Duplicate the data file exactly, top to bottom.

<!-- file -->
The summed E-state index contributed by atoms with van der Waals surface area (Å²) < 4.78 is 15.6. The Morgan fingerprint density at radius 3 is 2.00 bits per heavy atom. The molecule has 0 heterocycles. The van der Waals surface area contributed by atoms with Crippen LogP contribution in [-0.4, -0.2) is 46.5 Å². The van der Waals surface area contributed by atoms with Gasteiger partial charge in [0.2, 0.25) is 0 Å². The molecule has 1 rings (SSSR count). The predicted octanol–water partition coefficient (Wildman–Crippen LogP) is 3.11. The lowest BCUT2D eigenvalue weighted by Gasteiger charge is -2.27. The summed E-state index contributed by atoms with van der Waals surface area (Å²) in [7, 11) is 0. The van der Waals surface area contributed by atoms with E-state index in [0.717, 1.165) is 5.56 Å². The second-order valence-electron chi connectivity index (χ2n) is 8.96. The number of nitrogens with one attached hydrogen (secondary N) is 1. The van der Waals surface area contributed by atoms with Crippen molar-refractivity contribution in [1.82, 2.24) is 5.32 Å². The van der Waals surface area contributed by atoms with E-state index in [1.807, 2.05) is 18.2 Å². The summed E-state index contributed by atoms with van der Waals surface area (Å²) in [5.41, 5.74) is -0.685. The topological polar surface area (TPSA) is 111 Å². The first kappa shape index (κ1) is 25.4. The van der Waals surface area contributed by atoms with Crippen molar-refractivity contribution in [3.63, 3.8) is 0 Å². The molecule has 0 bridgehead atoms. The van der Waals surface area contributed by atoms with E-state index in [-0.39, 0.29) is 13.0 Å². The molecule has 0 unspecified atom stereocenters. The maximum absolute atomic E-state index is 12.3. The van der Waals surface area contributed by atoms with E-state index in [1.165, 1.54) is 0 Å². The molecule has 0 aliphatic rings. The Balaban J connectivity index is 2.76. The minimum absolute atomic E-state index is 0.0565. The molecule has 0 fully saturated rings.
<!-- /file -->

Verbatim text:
The summed E-state index contributed by atoms with van der Waals surface area (Å²) < 4.78 is 15.6. The Morgan fingerprint density at radius 3 is 2.00 bits per heavy atom. The molecule has 0 heterocycles. The van der Waals surface area contributed by atoms with Crippen LogP contribution in [-0.4, -0.2) is 46.5 Å². The van der Waals surface area contributed by atoms with Gasteiger partial charge in [0.2, 0.25) is 0 Å². The molecule has 1 rings (SSSR count). The predicted octanol–water partition coefficient (Wildman–Crippen LogP) is 3.11. The lowest BCUT2D eigenvalue weighted by Gasteiger charge is -2.27. The summed E-state index contributed by atoms with van der Waals surface area (Å²) in [7, 11) is 0. The van der Waals surface area contributed by atoms with E-state index in [0.717, 1.165) is 5.56 Å². The second-order valence-electron chi connectivity index (χ2n) is 8.96. The number of nitrogens with one attached hydrogen (secondary N) is 1. The van der Waals surface area contributed by atoms with Crippen molar-refractivity contribution in [1.82, 2.24) is 5.32 Å². The van der Waals surface area contributed by atoms with E-state index in [1.807, 2.05) is 18.2 Å². The summed E-state index contributed by atoms with van der Waals surface area (Å²) in [5.41, 5.74) is -0.685. The topological polar surface area (TPSA) is 111 Å². The first kappa shape index (κ1) is 25.4. The van der Waals surface area contributed by atoms with Crippen molar-refractivity contribution in [3.63, 3.8) is 0 Å². The molecule has 0 bridgehead atoms. The van der Waals surface area contributed by atoms with E-state index in [-0.39, 0.29) is 13.0 Å². The molecule has 0 unspecified atom stereocenters. The maximum absolute atomic E-state index is 12.3. The van der Waals surface area contributed by atoms with E-state index in [1.165, 1.54) is 0 Å². The molecule has 0 aliphatic rings. The Balaban J connectivity index is 2.76. The minimum absolute atomic E-state index is 0.0565. The molecule has 0 fully saturated rings.